Hadrinus, Publius Aelius
(1) A Roman emperor, born at Rome A.D. 76. He lost his father when ten years of age, and had for his guardians Trajan, who was his relation, and Cornelius Tatianus, [p. 762] a Roman knight. His father's name was Aelius Hadrianus Afer. It is conjectured that the surname of Afer was given the latter because he had been governor of Africa, and that he is the same Hadrianus who put the martyr Leontius to death at Tripolis in the reign of Vespasian. Hadrian's father was Trajan's first cousin; for he was the son of Ulpia, the sister of Marcus Ulpius Trajanus, the emperor Trajan's father. Hadrian began very early to serve in the army, and was tri[figure in text: Coin of Hadrian.] bune of a legion before Domitian's death. The forces in Lower Moesia chose him to congratulate Trajan upon his being adopted by Nerva , and it was he that acquainted Trajan with the first news of Nerva 's death. He regained the emperor's favour, which he had almost entirely lost by his extravagant expenses and the debts which he had in consequence incurred, and finally married Trajan's grandniece, Sabina, chiefly through the aid of Plotina the empress. His subsequent rise was rapid, and he was the companion of Trajan in most of his expeditions. He particularly distinguished himself in the war against the Dacians, and was successively appointed praetor, governor of Pannonia, and consul. The orations he composed for Trajan increased his fame ( Spart. Hadr.). After the siege of Atra, in Arabia, Trajan left him in command of his army, and when he found his death approaching, adopted him, although the reality of this adoption is disputed by some authorities, who attribute his elevation to the intrigues of Plotina.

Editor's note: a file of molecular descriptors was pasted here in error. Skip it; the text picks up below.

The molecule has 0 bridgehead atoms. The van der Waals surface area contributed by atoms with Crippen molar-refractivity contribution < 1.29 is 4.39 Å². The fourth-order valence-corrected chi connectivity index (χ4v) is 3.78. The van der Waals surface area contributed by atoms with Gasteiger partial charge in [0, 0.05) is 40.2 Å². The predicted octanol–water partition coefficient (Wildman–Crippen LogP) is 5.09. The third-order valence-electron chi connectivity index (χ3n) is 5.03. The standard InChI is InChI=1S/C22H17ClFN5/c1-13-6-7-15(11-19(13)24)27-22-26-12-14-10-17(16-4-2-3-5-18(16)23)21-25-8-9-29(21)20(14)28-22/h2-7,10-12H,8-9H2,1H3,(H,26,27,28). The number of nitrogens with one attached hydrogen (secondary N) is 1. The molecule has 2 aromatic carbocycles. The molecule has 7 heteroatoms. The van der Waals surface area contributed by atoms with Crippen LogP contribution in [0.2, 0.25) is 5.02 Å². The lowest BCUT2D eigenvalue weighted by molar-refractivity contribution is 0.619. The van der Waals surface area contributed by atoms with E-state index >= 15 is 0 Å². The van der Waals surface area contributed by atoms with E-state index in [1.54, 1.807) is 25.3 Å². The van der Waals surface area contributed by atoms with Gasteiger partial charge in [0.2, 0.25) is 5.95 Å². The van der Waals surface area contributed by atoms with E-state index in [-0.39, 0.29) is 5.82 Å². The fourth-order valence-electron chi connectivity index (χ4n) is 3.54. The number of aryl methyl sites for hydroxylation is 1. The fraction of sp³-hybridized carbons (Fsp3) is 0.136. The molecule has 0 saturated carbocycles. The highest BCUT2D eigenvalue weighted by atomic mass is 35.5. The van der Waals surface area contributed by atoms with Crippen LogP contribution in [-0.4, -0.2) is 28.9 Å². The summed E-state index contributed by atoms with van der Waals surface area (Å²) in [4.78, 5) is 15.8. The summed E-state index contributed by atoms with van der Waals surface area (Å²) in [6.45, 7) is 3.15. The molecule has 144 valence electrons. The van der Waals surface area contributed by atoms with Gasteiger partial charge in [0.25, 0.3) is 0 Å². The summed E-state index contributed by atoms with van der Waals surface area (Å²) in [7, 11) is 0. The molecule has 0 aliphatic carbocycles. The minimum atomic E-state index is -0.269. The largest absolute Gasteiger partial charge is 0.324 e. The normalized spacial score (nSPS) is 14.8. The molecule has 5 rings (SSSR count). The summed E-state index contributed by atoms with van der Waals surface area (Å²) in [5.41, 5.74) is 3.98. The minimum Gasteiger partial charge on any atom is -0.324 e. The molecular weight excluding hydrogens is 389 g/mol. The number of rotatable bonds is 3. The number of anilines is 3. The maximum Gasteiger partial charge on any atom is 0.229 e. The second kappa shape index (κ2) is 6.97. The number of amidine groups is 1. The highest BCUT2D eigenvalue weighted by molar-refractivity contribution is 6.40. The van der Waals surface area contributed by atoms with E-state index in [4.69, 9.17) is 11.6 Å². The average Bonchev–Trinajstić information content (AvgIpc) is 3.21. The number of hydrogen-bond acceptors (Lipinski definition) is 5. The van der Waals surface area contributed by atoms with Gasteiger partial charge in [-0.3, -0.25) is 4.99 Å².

On the death of Trajan he assumed the reins of government (A.D. 117), with the concurrence of the Syrian army. The Senate readily ratified the act. The first care of Hadrian was to make a peace with the Persians, and to restore all the provinces just taken from them, making the Euphrates the boundary of the Roman Empire. He had then to turn his attention to certain revolts and insurrections in Egypt, Libya, and Palestine; and, after quickly concluding a peace with the Parthians, returned to Rome, A.D. 118. The Senate decreed him a triumph, and honoured him with the title of Pater Patriae; but he refused [figure in text: Map of Hadrian's Wall, with the chief Stations. (After Collingwood Bruce.)] both, and required that Trajan's image should triumph. He sought popularity by a repeal of fifteen years accumulation of arrears of public debt, by a vast reduction of taxation generally and by immense largesses to the people. He was less generous to certain senators accused of a plot against him, four of whom, although of consular rank and intimates of Trajan, he caused to be put to death.